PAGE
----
November 24, 2009
The Juice industry in Mexico have been increasing, there are several factors that make this possible and companies like Jugos del Valle and Jumex are making different strategies to capture that market. Next there is an analysis of the industry and then it follow an internal and external analysis of Jugos del Valle, which is now part of Coca-Cola FEMSA. There are some aspects that are favorable for the company and some that are disadvantages for them. The purpose of this essay is to show the advantages and disadvantages, and analyze more the disadvantages to see where Jugos del Valle can improve in order to become the number one producer and distributor of fruit and vegetable juices.
Industry Strategic Analysis
Threat of New Entrants:
In the fruit juices industry there are high entrance barriers because there are big companies that have economies of scale because of the great amount of products they sale, and this companies have machinery to make a lot of juices of different fruits and vegetables, making it easy for big companies to have economies of scale.
Many of these companies not only make fruit juice, but have products like water, sodas, alcoholic beverages, vegetable juices, and other beverages. These make the entrance difficult for new companies, especially small ones that can’t compete with the low prices.
The capital requirements for new entrants is high because companies already established are big companies, such as Jumex, Campbell’s, Herdez, Jugos del Valle, Gerber, Valle Redondo. These are big companies that have been in the industry for several years, and the brands are already known for consumers, this is what makes it difficult to compete against them.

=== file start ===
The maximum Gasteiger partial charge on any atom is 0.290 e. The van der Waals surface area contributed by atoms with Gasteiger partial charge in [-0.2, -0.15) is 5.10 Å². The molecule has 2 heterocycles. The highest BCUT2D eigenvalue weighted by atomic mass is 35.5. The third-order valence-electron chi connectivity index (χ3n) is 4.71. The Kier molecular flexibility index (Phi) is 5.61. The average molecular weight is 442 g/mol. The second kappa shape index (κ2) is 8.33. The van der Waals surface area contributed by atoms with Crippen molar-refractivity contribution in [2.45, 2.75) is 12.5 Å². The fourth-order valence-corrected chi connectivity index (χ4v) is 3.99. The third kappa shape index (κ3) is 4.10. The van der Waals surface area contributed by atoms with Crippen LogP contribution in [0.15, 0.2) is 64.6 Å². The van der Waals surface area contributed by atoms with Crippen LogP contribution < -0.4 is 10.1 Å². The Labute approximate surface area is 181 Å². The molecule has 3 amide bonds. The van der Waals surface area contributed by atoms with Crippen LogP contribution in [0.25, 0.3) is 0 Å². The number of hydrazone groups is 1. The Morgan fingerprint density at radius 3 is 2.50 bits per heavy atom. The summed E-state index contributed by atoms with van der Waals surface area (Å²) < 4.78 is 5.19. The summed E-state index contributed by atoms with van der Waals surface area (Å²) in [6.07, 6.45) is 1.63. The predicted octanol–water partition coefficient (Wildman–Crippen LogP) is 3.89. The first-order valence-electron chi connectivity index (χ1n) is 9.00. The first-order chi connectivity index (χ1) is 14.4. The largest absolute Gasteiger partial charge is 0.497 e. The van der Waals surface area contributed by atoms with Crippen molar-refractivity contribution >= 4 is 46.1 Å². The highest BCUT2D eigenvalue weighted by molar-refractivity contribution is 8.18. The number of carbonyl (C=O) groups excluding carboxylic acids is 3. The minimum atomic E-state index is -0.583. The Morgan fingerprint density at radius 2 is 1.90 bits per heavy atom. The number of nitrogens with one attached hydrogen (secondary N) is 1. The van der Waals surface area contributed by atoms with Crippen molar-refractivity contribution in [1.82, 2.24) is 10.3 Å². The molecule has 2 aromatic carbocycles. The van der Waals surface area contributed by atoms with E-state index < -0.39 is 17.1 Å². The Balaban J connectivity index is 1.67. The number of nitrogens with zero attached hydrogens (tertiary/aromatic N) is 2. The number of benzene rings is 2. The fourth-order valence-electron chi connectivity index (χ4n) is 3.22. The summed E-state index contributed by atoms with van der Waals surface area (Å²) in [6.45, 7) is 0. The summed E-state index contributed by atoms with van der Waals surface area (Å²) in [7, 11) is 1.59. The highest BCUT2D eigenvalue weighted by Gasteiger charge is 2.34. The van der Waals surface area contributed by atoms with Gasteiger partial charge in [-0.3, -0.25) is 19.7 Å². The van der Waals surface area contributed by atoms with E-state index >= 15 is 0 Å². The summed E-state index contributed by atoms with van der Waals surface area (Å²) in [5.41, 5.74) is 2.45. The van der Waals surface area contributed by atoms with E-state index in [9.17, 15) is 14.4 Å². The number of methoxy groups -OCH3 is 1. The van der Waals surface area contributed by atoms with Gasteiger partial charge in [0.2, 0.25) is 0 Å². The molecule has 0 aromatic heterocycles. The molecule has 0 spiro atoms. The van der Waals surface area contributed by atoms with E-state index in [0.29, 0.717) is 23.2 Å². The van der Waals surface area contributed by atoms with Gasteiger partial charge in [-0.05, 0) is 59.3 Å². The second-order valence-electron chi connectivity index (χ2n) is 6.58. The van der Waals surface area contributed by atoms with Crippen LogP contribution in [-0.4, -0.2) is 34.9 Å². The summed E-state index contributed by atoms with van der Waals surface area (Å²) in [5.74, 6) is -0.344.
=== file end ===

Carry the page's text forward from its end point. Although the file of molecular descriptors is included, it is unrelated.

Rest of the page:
Bargaining Power of Suppliers
Suppliers have the option of changing their clients, but it is difficult to reject the big amount of product that the big companies ask for. This is why suppliers don’t have bargaining power, it is the other way; the juice companies have bargaining power over their suppliers, because they demand tons of product and these allow them to pay lower prices and have volume discounts. Some of the suppliers of this industry are fruit suppliers, vegetable suppliers, carton suppliers, glass suppliers, plastic suppliers, and can suppliers, other products and machinery are need to be imported from other countries.
Another aspect of the low bargaining power of suppliers is that buyers don’t need quality products; for example, raw materials such as fruits or vegetables don’t have to be quality like if they will export the products. The fruit that the companies need don’t need the quality like if they are selling fruit for supermarkets, because the fruit is used for juice and the quality is not seen.
The Power of Buyers
The different products that the fruit juice industry sells have low prices; these products have similar prices such as water or soda. Due to these low prices, the consumers don’t have power over these products. Also, Mexican consumers don’t even ask for quality on products, these consumers prefer low prices against quality, because many of the people that buy fruit juices are middle or low class consumers.
Although consumers can’t negotiate for lower prices, they can always change from one company to another, or from one product to a substitute, because the costs of changing from one product to another is relatively low or there is no cost, because prices are similar from fruit juices to substitutes.
Talking about different buyers like liquor stores or convenience stores such as Oxxo, 7 eleven, or supermarkets like Soriana or Wallmart; these stores have power over the fruit juice companies, because they sell a lot of products and the demand is high. These is why this stores can negotiate and decide what price they want in order to sell it.
Threat of Substitutes
The number of substitutes for the fruit juice industry is big, because there are many products that can compete with...
Bibliography: CENAM, “La importancia de la industria de jugos y néctares en México” extracted on November 20, 2009 from the webpage: http://www.cofemermir.gob.mx/uploadtests/75126.96.36.199.Anexo%204.pdf
Datamonitor, “Juices in Mexico” extracted on November 23, 2009, from the webpage: http://0-search.ebscohost.com.millenium.itesm.mx/login.aspx?direct=true&db=buh&AN=14383745&site=bsi-live
FEMSA, “Estados Financieros de FEMSA” extracted on Noviembre 22, 2009 from the web page: ttp://files.shareholder.com/downloads/FEMSAS/780579993x0x326787/5C565B45-FE76-40CA-A741-E3145BF8C1B9/FEMSA_3Q09_Earnings_Release_-_Esp.pdf
Google Finance, “Coca-Cola FEMSA SAB. De C.V. financials” extracted on November 22, 2009 from the web page: http://www.google.com/finance?q=NYSE:KOF&fstype=ii
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